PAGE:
The parents might emotionally view the teen as unraveling all the hard work and attention they poured into the child's diabetes for years. The teen, lacking a long-term view of life, is more focused on the here and now. To a teen, the 'future' is a just a week from now, not months or years. This entire topic is the subject of decades of research, so let me stop here and make some suggestions on how to approach it.
Developing a strategy to make the child-to-teen transition easier and less traumatic should begin years before it's needed. Plan.
Start by taking the judgment out of diabetes numbers as soon as possible. I addressed that topic earlier in the no “good or bad” numbers. Laying a foundation of non-judgmental diabetes self-care which is not based on rating people by numbers (BG’s or A1C) is the best first step.
Next, negotiate. Behavioral contracts are powerful tools if used judiciously. These require open and clear communication. These too can be implemented in pre-teen children. But make them focused and with clear objectives. Usually one is all that is needed. Remember, this is a marathon, not a sprint.
Finally, accept that failure is a powerful teacher. Reviewing blood sugar data with an eye on cause and effect is superior to using the sugar logbook as a ‘gotcha’ tool or a springboard for a third-degree interrogation about what they did wrong in your view. Check your judgment at the door. This will be the hardest thing for any invested parent to do: let teens make their own mistakes. Sitting down to discuss results in a nonjudgmental fashion is truly a challenge.
Praise them for the effort, not the results. You only set the bar higher and higher by rejoicing about their lowest A1C ever or a week of “perfect numbers”. That will inevitably come to end, leaving them to scramble to find ways to stay in your good graces. Check your facial expressions and word carefully. Approach numbers as dispassionately as possible. They are not value judgments.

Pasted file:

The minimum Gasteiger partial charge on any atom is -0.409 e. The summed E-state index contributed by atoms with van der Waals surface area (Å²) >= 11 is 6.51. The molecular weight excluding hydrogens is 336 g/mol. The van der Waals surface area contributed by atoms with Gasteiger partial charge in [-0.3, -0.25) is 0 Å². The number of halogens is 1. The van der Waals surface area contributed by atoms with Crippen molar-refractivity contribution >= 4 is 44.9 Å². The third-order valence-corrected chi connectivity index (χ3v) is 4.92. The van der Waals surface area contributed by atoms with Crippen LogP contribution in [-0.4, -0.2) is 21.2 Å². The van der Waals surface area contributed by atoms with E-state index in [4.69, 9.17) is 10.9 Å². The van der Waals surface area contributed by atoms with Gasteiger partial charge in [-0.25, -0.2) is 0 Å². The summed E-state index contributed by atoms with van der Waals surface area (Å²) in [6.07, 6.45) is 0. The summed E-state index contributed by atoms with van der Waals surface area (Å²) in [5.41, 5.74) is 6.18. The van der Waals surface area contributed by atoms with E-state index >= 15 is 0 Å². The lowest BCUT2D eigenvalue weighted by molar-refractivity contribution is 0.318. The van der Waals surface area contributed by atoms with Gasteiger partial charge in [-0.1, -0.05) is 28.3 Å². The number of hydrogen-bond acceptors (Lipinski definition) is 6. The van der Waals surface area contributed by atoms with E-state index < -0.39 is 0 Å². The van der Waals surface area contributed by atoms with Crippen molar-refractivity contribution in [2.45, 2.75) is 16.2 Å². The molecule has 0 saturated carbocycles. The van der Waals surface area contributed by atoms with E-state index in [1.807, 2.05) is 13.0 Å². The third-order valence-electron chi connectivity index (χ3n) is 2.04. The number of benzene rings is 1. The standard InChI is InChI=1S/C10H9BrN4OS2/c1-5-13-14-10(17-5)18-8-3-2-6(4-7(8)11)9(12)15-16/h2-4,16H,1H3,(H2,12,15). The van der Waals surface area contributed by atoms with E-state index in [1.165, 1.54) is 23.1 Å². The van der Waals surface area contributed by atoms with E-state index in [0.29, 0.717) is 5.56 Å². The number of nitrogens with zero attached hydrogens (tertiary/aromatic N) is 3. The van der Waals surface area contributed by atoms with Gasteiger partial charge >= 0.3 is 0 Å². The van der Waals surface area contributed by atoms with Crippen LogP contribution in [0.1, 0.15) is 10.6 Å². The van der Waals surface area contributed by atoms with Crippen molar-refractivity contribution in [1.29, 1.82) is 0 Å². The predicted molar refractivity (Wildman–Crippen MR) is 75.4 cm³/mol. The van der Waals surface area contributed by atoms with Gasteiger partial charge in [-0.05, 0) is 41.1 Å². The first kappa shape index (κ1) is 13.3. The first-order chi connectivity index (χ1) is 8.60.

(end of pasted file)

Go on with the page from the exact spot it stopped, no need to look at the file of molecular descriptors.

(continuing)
IT’S NOT THE END OF THE WORLD
And are you hurting them by allowing their BG to be less tightly controlled? In the long run, I say no. In my opinion, more harm is done by engaging in a long-term struggle of glycemic tug of war. These kids need to develop their own relationship with their diabetes, not adopt yours. The parent must become comfortable moving from the driver’s seat to the front passenger seat. Eventually the back seat, then ultimately out of the vehicle altogether.
But don’t move over too soon. The research on this is crystal clear. Staying engaged and sharing self-care duties (NOT telling, reminding or lecturing) results in overall improved measures of diabetes control, fewer visits to the hospital, and just better well-rounded adult with type 1 diabetes. The d-teen best needs a partner, not a policeman. Shedding to role of boss and becoming more of the d-buddy is hard for some parents to do.
D-TEENS ARE NOT IMMUNE TO MENTAL HEALTH ISSUES AND OTHER SOCIETAL ILLS
Our children today are bombarded by the effects of divorce and feelings of guilt, worthlessness and uncertainty of the future due to the fears of diabetes being constantly dangled in front of them. Plus, they possess no special immunity to the epidemics of substance use, bullying, teen pregnancy, abuse of all kinds and even human trafficking. These fears and misconceptions about them are further amplified by social media. D-teens are at higher risk for depression and other mental health conditions.
Getting a teen with poor control to seek counseling is a good first step. But it’s best that the family be part of the initial assessment, not just the teen. The teen might be suffering from the burnout of one or more of the parents who themselves need help but refuse to consider it. Overall, the stigma of mental health conditions as a driver of poor d-teen diabetes control is often the last thing considered and then only after waiting too long to seek help.
If your d-teen is spending lots of time in hospital for diabetes control problems, consider the non-medical aspects of this matter, not just how many more adjustments to their management routine they need.
Adolescence is rough. Diabetes and adolescence can be much rougher. Take the journey together, side by side. It’s the best way to travel through that tortuous valley.